We have not had bad marches up to date - the only discomfort has been turning out at 6am in 15-20 degrees frost - also the evenings are very cold. We are carrying a good number of men in our Ambulance Mules as the long march blisters their feet rather. The two cases of Enteric fever I have been carrying from Lhassa are also doing well though it is difficult to arrange about feeding when on the march. My Tibetan Doolie bearers have carried them splendidly. Some of the places or passes through which we have had to pass were so narrow that the Doolies could scarcely pass. We have had quite fine weather up to date, no snow has fallen - the hills around however are all covered with snow which makes the wind so cold.

It will be good getting home about the first week in January. I do hope I can get some leave. Directly I have demobilised this hospital in Calcutta I will take leave and have a round of visits. I ought to get away about the 7th. Having picked up stores at Gyantsee we are now feeding much better. We have been doing well with English letters lately as we are going towards the post and the post towards us. I am remarkably fit and well though my nose has not an atom of skin on it and my lips are sorely cracked. Hoping that you have enjoyed your little summer jaunt to Waybridge. Do you remember I went there for a dance and had a day's boating on that river with people whose names I forget. We march tomorrow to Lachan near Guari.

Much love to all

Your affectionate brother Cecil

Gyantsee October 8th 1904

My dear Bertie

We arrived here safely the day before after a pretty stiff march from Lhassa. We were mostly doing double marches and this with my hospital full of sick and carrying two Enteric patients was no joke. However we were glad to arrive here and receive our parcels full of luxuries, we have been denied so long. Many thanks for your 400 Cigarettes safely received. I also received from No 19 a warm Comforter which the Mater had commenced and Grandma finished - in it was enclosed some raisins for use on the March, I also received your letter from Simla telling me of your good time there but evidently you have not run across the Youngs there yet.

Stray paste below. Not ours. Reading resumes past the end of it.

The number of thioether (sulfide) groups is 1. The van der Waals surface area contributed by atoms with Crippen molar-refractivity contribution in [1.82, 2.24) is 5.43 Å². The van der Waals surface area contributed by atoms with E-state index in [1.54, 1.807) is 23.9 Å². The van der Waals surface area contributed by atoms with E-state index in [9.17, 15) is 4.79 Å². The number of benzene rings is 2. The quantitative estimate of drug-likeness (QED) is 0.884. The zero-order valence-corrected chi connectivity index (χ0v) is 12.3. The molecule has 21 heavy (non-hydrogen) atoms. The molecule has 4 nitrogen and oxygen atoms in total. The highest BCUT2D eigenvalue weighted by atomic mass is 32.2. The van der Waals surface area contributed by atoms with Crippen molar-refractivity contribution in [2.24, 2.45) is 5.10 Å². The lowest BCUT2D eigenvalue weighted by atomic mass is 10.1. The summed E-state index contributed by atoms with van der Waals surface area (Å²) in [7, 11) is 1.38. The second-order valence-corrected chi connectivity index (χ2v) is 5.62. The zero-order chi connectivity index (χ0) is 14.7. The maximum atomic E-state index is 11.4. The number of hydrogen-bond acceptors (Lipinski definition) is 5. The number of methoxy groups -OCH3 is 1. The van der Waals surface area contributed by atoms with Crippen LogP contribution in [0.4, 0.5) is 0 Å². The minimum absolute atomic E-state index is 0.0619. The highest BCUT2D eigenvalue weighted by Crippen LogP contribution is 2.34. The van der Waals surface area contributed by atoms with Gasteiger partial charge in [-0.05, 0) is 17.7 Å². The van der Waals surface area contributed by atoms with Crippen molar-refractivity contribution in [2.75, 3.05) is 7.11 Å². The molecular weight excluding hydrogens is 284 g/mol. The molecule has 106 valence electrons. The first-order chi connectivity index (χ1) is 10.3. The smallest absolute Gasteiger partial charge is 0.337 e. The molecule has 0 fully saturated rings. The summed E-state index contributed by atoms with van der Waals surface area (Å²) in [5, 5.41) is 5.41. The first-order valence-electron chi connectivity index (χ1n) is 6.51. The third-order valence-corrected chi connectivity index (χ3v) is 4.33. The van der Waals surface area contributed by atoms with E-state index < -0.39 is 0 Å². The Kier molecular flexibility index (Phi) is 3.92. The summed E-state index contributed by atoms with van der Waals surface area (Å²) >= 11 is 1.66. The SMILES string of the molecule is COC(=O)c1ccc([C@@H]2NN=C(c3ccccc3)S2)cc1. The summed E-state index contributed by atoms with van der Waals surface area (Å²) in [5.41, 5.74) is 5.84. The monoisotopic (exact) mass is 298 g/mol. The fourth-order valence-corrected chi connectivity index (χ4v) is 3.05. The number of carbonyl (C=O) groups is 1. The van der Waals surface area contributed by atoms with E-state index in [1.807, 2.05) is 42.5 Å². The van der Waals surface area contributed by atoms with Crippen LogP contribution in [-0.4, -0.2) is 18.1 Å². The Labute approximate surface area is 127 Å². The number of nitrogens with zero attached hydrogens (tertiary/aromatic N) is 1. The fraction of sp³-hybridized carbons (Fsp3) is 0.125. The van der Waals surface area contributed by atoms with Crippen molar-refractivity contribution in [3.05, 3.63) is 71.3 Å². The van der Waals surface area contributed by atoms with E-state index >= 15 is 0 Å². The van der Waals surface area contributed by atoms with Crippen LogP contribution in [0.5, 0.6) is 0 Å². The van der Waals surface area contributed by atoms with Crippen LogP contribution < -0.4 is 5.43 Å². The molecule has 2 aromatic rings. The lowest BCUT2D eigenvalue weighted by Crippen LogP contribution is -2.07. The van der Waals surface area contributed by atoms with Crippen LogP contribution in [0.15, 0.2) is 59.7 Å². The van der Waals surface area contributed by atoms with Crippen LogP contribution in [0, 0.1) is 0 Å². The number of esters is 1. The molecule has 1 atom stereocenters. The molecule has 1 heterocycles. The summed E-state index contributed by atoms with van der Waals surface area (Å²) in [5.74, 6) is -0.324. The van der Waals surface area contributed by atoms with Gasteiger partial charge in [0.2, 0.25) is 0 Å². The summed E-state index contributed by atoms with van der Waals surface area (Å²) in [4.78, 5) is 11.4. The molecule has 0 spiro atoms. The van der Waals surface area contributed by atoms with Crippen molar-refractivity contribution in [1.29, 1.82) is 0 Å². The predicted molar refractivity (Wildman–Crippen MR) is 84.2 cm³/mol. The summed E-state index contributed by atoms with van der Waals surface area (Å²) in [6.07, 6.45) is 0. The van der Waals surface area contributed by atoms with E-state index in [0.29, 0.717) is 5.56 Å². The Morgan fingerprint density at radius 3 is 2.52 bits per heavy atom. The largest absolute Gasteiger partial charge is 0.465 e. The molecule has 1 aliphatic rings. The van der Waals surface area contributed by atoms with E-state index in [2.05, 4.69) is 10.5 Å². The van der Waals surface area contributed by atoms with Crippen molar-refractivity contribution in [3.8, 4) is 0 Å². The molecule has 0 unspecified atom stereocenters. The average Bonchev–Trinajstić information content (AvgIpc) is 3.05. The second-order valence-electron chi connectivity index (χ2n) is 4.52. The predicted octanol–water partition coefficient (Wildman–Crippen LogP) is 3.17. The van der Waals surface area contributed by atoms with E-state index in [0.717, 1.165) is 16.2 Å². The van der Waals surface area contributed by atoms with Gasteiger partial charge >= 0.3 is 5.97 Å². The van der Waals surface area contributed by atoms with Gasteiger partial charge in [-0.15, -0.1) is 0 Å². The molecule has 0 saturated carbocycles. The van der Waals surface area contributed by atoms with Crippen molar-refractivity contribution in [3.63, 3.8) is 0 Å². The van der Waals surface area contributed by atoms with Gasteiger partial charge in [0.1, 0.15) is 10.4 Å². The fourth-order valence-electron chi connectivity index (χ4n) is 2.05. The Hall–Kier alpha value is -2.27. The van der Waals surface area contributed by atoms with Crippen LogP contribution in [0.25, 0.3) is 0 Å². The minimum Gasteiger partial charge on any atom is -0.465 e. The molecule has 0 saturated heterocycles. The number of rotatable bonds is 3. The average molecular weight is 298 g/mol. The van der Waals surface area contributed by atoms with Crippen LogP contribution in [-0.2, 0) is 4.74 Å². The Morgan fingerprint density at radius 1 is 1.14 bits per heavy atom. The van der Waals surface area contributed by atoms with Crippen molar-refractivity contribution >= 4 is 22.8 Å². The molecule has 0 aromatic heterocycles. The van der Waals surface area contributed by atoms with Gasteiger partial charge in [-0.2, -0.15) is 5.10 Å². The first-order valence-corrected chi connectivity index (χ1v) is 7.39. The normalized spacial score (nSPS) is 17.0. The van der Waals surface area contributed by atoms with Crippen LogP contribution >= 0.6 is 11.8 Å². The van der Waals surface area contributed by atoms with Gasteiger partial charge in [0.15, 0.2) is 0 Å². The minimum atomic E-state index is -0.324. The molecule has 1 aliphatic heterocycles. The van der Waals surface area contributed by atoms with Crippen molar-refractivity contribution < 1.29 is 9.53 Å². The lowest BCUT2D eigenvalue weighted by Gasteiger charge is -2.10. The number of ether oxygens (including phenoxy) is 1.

I have been so busy since leaving Lhassa that even when we arrived here I had no time to write. I have been busy writing my medical report on the hospitals work up here and then there is the hospital to square up - taking stock and striking off deficiencies. I yesterday received my orders for sailing, 'Tour Expired'. I am to leave India by the SS Assaye leaving on December 15th - this is good news is it not? I will probably have demobilised the hospital at Calcutta by the first week in November and then I shall apply for leave until the Date of Embarkation and come up to pay you a visit, I shall spend some of my leave at Fatehyark Cacaspue, probably look up a pal of mine at Allahabad (Miss Richards that was) and also the Youngs - a Grand Tour of my friends in fact. If I don't take some of the privileged leave due to me before I embark it will lapse though I still hope to get some more leave when I get home.

Your account of your meeting Mrs Younghusband was very amusing. There has been a lot of friction between the Garrison and the Mission Staff. We start off again to Chumbi which we are to reach in 9 marches - mostly double marches again. We march this time with the first Column - the 1st Royal Fusiliers and the Mountain Battery. We shall be pretty tired by the time we arrive. However we shall live much better on the march as the Mess have picked up here any amount of stores that have been accumulating since we left here for Lhassa. Keep any stamps marked Lhassa you have received on my letters -they are worth R/-8 each I understand in Calcutta. No time to write more though I shall probably have time to write on the march to Chumbi - you had better send this along to Delia as I am not writing to her.

Your Affectionate Brother Cecil.

I am sending along some photos but they are poor prints.